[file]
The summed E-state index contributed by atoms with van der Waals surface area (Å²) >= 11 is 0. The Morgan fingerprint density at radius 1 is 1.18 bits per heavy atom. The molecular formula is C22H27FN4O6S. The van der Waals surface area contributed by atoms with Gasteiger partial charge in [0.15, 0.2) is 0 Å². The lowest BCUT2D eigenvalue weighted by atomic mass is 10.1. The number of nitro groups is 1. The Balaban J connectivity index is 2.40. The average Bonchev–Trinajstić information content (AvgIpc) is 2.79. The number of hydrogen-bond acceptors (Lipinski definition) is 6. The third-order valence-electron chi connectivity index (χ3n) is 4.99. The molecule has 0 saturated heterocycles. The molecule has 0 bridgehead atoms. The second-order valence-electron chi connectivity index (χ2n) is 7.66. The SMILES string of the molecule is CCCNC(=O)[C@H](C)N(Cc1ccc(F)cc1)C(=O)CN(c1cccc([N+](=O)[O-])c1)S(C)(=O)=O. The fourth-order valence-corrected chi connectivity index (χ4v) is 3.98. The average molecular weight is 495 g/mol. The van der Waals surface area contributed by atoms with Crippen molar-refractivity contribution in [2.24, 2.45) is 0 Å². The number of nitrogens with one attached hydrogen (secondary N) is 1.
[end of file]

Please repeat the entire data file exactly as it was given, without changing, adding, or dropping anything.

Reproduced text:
The summed E-state index contributed by atoms with van der Waals surface area (Å²) >= 11 is 0. The Morgan fingerprint density at radius 1 is 1.18 bits per heavy atom. The molecular formula is C22H27FN4O6S. The van der Waals surface area contributed by atoms with Gasteiger partial charge in [0.15, 0.2) is 0 Å². The lowest BCUT2D eigenvalue weighted by atomic mass is 10.1. The number of nitro groups is 1. The Balaban J connectivity index is 2.40. The average Bonchev–Trinajstić information content (AvgIpc) is 2.79. The number of hydrogen-bond acceptors (Lipinski definition) is 6. The third-order valence-electron chi connectivity index (χ3n) is 4.99. The molecule has 0 saturated heterocycles. The molecule has 0 bridgehead atoms. The second-order valence-electron chi connectivity index (χ2n) is 7.66. The SMILES string of the molecule is CCCNC(=O)[C@H](C)N(Cc1ccc(F)cc1)C(=O)CN(c1cccc([N+](=O)[O-])c1)S(C)(=O)=O. The fourth-order valence-corrected chi connectivity index (χ4v) is 3.98. The average molecular weight is 495 g/mol. The van der Waals surface area contributed by atoms with Crippen molar-refractivity contribution in [2.24, 2.45) is 0 Å². The number of nitrogens with one attached hydrogen (secondary N) is 1.